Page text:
Has the Colonial Secretary made any representations to the Provisional Government in Ireland, with a view to their taking special precautions to guard these men, while they are making arrangements to bring their wives and families over here to England and winding up their affairs in Ireland? What is the use of giving them money if they are to be murdered?
Will any further allowance be made to married men, in the nature of a disturbance allowance, to enable them to bring their furniture over to England, because two months' pay is not sufficient to cover the cost of the removal of a man's furniture from Ireland over here?
Two months' pay for an ordinary constable would at least be approximately £32—for a married man with two children. I should have thought, that was sufficient. For a married man with three or more children it would similarly be approximately £48 at the minimum, and I should have thought that also was sufficient to remove a man's furniture. With reference to the question raised by my hon. and gallant Friend the Member for Fylde (Lieut.-Colonel Ashley) as to notifying the Provisional Government, this was done before the dispersal, both personally, at recent Conferences at the Colonial Office, and by letter, by myself, as well as by the Colonial Secretary, directly to Mr. Collins, Chairman of the Provisional Government. Every possible care has been taken to secure for these men the protection which we all agree, they well deserve.
Were the provisions which the right hon. Gentleman has announced were made for the protection of these two men notified to these two men before they were allowed to go for dispersal, and, if so, how came it that it was possible for them to get into such a position that they were easy targets for the first attack made on them?
I am informed that these men were warned of the risks they ran in going to the County Mayo. The fact of the matter is that members of the Royal Irish Constabulary are such outstanding brave and gallant men that they will run risks, although every opportunity, as I have said, has been given and is given to them to avoid the risk by leaving Ireland immediately on disbandment.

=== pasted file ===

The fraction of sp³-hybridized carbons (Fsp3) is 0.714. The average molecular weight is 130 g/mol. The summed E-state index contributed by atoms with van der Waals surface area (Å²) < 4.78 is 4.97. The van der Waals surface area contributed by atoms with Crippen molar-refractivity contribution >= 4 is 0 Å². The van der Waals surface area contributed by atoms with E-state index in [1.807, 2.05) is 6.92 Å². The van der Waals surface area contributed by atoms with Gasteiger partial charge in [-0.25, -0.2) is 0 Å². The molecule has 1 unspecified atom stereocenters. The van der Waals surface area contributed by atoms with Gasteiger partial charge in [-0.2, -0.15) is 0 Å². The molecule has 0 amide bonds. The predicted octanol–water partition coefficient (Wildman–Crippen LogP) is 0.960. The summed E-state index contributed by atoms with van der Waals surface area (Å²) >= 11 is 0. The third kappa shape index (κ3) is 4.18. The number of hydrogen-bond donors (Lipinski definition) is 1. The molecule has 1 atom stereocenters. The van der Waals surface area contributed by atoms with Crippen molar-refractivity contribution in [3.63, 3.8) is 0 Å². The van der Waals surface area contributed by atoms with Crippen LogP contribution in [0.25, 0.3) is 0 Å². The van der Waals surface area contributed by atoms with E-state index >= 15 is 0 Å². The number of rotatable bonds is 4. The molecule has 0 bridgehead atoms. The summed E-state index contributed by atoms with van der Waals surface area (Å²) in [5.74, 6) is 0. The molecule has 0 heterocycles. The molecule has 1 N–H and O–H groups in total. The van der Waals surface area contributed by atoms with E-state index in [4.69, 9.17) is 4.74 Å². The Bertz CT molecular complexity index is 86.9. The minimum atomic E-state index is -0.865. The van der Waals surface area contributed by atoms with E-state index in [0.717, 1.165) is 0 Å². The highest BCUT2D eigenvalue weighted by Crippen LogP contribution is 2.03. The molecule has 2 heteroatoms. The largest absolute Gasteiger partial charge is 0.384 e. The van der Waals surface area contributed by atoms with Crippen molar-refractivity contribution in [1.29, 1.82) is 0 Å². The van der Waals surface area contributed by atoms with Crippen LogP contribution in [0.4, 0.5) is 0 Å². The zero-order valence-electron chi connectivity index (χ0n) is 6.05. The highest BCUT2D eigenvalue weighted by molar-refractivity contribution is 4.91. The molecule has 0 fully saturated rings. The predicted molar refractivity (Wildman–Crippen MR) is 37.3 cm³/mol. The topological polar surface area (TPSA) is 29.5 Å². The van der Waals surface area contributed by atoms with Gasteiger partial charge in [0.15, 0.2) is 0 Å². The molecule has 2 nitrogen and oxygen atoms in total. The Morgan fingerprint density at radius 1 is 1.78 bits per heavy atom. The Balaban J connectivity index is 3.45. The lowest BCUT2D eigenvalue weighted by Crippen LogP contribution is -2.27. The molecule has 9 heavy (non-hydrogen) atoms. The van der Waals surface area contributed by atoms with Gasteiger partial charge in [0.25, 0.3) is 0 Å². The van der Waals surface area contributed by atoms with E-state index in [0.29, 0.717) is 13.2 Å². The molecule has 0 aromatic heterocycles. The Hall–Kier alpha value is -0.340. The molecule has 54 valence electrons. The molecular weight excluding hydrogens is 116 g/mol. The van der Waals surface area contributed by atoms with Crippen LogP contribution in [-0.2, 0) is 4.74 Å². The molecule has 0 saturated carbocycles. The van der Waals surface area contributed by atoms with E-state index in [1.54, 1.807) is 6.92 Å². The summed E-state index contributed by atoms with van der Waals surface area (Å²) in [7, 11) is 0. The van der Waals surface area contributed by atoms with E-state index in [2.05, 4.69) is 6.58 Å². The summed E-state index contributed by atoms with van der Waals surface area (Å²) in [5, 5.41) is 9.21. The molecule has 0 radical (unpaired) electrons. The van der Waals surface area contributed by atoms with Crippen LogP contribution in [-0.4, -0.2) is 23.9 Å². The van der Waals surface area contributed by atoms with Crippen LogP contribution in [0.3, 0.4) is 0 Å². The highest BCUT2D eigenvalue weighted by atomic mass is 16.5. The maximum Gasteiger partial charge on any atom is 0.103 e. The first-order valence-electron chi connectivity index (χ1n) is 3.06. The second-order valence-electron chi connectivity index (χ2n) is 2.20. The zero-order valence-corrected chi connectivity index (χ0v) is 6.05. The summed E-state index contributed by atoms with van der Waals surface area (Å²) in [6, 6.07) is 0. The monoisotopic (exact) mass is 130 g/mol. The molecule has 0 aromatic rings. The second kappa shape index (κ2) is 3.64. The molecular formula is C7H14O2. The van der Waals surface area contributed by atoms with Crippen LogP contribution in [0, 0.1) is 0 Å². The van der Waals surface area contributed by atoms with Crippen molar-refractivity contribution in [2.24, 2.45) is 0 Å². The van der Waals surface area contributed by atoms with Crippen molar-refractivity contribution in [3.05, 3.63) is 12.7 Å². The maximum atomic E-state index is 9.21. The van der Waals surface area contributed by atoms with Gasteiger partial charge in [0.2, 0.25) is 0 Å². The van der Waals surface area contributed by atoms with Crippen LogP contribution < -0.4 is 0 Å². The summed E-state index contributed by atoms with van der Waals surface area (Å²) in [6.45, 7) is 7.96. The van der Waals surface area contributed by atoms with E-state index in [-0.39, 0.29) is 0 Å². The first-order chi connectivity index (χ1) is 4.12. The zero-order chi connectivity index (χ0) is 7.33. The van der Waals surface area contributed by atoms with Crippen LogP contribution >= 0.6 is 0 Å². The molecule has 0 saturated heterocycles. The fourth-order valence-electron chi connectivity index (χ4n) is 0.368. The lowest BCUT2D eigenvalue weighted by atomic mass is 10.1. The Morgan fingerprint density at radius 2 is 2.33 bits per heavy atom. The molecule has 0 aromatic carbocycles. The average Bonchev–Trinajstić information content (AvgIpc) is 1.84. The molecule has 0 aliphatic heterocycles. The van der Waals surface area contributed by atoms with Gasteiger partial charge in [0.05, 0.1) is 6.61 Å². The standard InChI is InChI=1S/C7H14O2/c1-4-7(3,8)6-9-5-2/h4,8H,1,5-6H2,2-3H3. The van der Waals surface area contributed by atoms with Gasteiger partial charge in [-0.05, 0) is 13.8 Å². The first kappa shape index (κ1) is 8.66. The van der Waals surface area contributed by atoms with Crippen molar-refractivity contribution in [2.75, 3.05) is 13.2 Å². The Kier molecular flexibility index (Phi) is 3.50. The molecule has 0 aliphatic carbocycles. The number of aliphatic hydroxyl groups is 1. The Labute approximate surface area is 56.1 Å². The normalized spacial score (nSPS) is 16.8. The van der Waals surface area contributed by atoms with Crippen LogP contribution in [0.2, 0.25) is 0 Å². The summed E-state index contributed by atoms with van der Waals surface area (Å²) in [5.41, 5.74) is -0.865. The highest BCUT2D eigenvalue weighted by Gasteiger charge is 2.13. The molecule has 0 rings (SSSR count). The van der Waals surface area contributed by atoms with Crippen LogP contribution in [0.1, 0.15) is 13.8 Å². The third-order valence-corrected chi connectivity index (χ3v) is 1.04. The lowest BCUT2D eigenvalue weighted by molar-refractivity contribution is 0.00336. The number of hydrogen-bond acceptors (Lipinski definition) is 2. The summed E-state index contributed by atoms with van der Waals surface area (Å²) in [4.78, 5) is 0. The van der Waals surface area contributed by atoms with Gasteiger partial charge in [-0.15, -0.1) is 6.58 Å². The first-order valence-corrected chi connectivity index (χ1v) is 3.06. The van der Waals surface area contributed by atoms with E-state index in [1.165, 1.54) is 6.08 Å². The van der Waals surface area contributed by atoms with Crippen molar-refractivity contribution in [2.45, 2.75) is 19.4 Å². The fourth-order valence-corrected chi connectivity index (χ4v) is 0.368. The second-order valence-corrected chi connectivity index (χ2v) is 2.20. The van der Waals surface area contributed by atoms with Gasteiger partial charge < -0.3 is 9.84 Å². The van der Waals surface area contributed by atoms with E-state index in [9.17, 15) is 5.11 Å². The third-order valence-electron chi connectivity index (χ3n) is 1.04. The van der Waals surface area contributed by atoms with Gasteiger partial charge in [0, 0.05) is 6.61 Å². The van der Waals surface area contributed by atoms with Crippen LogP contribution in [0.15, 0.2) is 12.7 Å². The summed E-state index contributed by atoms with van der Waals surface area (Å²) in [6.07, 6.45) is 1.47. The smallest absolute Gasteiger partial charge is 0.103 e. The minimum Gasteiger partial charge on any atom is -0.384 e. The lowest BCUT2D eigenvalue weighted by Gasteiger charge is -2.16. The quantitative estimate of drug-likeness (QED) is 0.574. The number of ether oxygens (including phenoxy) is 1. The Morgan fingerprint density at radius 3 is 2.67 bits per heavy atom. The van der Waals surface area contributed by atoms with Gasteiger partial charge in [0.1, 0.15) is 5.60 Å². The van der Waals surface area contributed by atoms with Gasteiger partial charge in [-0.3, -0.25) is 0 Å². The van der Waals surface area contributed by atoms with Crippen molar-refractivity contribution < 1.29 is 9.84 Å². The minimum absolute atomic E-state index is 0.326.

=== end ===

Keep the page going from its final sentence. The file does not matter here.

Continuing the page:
Are any steps being taken by the Government to see that something is done for these men on arrival in this country, or will they be thrown on the streets unemployed, and what is the Government going to do to house these families when they come?
Will the right hon. Gentleman take steps with the police authorities in Ireland to obviate the necessity for these men going back to their homes, and to make arrangements for their families to come over to this country without the husbands having to risk their lives in going to fetch them?
In answer to the last question, that has already been done. A man can have a warrant to his own home free, if he wishes it, in Ireland or he can have a warrant to any part of the United Kingdom. In addition to that, his wife, family, and dependents get warrants to move independently of him, if they so desire, from any place in Ireland to any other place in the United Kingdom or Ireland. In answer to the hon. Member for Kettering (Mr. Waterson), every police authority in Great Britain has already been warned that he may be applied to for guidance by ex-members of the Royal Irish Constabulary. As to the question of housing, the Government cannot make any special arrangements for the housing of these men and women who may come to Great Britain. They will not, to my mind, add to the unemployment question, because all of them have pensions, as set out in the terms of disbandment, now in the Order Office for hon. Members.
Can the right hon. Gentleman tell us if the lives of any of these disbanded policemen in Ireland will be safe if they do not leave the country, or, at any rate, go to Ulster?